sad son hugging his dad

What is the leading killer? Machinery and vehicles.

Those not killed are left in dire straits. Wounds, amputations, traumatic ligament and joint damage and head injuries took up 59% of injuries in the workplace in Australia in 2017.

The age bracket most affected? Young blokes and blokes aged between 55 and 65. Many of them highly experienced, but more importantly, all of them loved. Common sense doesn’t come into it.

Machinery fails, bolts break, things happen to items that are repeatedly used or neglected to be used. Daily inspections, pre-vehicle and machinery checks for faults, amongst so many other failsafe measures have to be taken to stop the carnage. So how do we do this without interrupting and upsetting the workload of these industry owners, managers, and employees? 

Closeup of wheelchair wheel

Crossing your fingers a WorkSafe rep doesn’t pop in for a cuppa and a check? Well get the kettle boiling, Worksafe has announced that 40,000 businesses of all industries will be inspected this year.

So what is the solution? We put our team together to come up with a streamlined one-click product that would take away all the paper, take away all the long lists that take up time and make it quick, simple, efficient and compliant, but most of all: AFFORDABLE. SAVING you money, not costing you a fortune. 

These are just a sample of the products we have ready:

Pre-Vehicle Checks

  • Dairy Equipment and Management Checks
  • SWMS documents
  • Automotive mechanical updates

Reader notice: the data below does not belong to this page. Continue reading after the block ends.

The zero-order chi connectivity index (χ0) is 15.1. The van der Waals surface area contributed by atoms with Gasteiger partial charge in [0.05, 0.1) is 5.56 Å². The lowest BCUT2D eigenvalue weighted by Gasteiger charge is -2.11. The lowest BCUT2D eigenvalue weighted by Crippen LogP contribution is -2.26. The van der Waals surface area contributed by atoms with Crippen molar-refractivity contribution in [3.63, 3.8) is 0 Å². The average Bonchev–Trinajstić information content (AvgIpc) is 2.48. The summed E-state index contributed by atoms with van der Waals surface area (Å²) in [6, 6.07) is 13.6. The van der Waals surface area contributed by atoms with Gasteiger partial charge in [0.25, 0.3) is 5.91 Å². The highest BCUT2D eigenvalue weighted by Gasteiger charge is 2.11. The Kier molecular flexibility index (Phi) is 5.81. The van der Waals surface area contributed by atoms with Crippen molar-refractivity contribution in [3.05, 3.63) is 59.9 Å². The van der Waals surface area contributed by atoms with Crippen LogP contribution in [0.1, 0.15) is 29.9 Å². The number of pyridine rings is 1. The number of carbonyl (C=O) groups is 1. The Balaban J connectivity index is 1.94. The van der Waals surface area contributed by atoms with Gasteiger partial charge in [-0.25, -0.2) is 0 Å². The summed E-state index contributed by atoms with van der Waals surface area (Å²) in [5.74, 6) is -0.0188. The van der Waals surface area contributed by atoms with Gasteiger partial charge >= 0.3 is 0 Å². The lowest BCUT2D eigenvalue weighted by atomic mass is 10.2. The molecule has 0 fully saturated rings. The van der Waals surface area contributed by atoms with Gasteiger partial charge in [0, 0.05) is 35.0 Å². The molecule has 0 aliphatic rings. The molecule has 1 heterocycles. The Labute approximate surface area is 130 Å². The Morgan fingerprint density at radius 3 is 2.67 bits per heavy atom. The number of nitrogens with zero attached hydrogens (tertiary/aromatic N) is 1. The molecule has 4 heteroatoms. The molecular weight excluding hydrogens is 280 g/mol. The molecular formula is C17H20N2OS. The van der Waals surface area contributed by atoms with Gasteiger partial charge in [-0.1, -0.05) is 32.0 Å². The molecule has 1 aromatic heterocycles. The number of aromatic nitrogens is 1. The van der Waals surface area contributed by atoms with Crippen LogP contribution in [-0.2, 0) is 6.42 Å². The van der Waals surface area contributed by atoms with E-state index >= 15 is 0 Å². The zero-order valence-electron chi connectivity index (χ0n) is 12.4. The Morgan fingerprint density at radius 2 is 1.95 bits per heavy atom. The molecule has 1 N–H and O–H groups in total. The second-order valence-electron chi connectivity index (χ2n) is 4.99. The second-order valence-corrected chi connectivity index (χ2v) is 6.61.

• Fire Safety
  • Roster Management
  • Herd Management
  • Equipment
  • Incidence reports  
  • Material Safety Data Sheets
  • Staff checklists

There is not much we can’t do at BERTS HQ. We have the new tech; it is reliable, tamper-proof and state of the art.

Do not be the person who is left broken or dying. The one who has to tell Mum and Dad their son or daughter isn’t coming home, or the one who has to explain to his boss that a $50,000 fine is on its way. Don’t be shut down, don’t neglect your mates.

DO be the person who made a difference, helped save lives, improved the standard.

That’s the person we all should be.

Give us a call, it will take 5 minutes. It won’t be a drawn-out sales thing. We aren’t into that. We want to make a difference, and we have the simple solution waiting for you.

1300 237 879 (BERTS WORLD)

To find out more about what we do for the agriculture industry you can also visit here:

https://bertsworld.org/home/agriculture/

*all sources within this document remain anonymous